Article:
1. Make a Connection
Being a great person to work with requires curiosity – yours. “The better you know your colleagues or clients and their needs, motivations and goals, the better able you are to work with them,” explains customer loyalty expert, Cindy Solomon.
2. Say Yes
You never want to be known as the person who says “no.” If you do, the invitations and opportunities will diminish. As marketer Peter Shankman writes, saying yes “opens up connections for you that would otherwise remain closed.” So say yes when you can and use “no” selectively.
3. Be a Helper and a Solver
Never utter the words “That is not my job” or huff and puff your way through a task that you deem to be menial. Instead, be the team player who proactively ask what their greatest challenges are and how you can solve them.
4. Respond Quickly and Briefly
When corresponding, choose quality over quantity. Mastering the five sentence email will make you a better communicator and hasten your response times. As marketing expert Scott Stratten explains, “There is no excuse for a client waiting days for an answer to something, even if it’s an “I will get back to you.”
5. Keep it Positive
Bringing your problems to work makes you the problem. Save the complaining for your close personal friends and aim to be a professional bright light at the office. And keep in mind that a simple smile goes a long way.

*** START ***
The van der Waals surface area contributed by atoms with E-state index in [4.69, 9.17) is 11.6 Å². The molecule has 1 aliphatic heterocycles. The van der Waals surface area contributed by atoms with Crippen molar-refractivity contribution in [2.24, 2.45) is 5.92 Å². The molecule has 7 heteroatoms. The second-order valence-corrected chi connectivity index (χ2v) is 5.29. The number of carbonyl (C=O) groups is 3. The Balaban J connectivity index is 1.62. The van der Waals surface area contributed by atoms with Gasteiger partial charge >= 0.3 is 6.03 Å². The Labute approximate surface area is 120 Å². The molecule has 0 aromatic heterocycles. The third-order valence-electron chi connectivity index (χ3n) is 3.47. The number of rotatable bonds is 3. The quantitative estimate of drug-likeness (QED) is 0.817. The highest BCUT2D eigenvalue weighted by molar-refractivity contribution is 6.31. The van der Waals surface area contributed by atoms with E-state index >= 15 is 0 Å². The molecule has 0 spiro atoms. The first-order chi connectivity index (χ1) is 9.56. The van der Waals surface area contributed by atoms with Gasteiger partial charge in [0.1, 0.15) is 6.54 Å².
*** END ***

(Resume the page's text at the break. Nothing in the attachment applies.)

6. Be Ethical
When you always do “what is right,” you have an easier time making choices. Ethics expert Eric Chester suggests you, “Go to great lengths to protect your reputation by never compromising your integrity, regardless of the circumstances. Your character is always on display.” When colleagues and clients can count on you to tell the truth, trust is built.
7. Stay Focused
It is hard to work with a vendor or colleague who is chasing butterflies. When you know your expertise, you make yourself more predictable and reliable. Master one thing and aim to deliver it – every time.
8. Arrive Promptly
Being on time shows that you are dependable and respectful of others. Entering a meeting late gives you an air of disorganization and hurts your performance; it is hard to gain command of the room when you are the last to enter it.
9. Express Appreciation
Solomon suggests that you recognize a job well done with a thank you: “Being seen as someone who appreciates the skills and efforts of others builds your reputation as a proactive partner and leader.”
This article originally appeared in Forbes.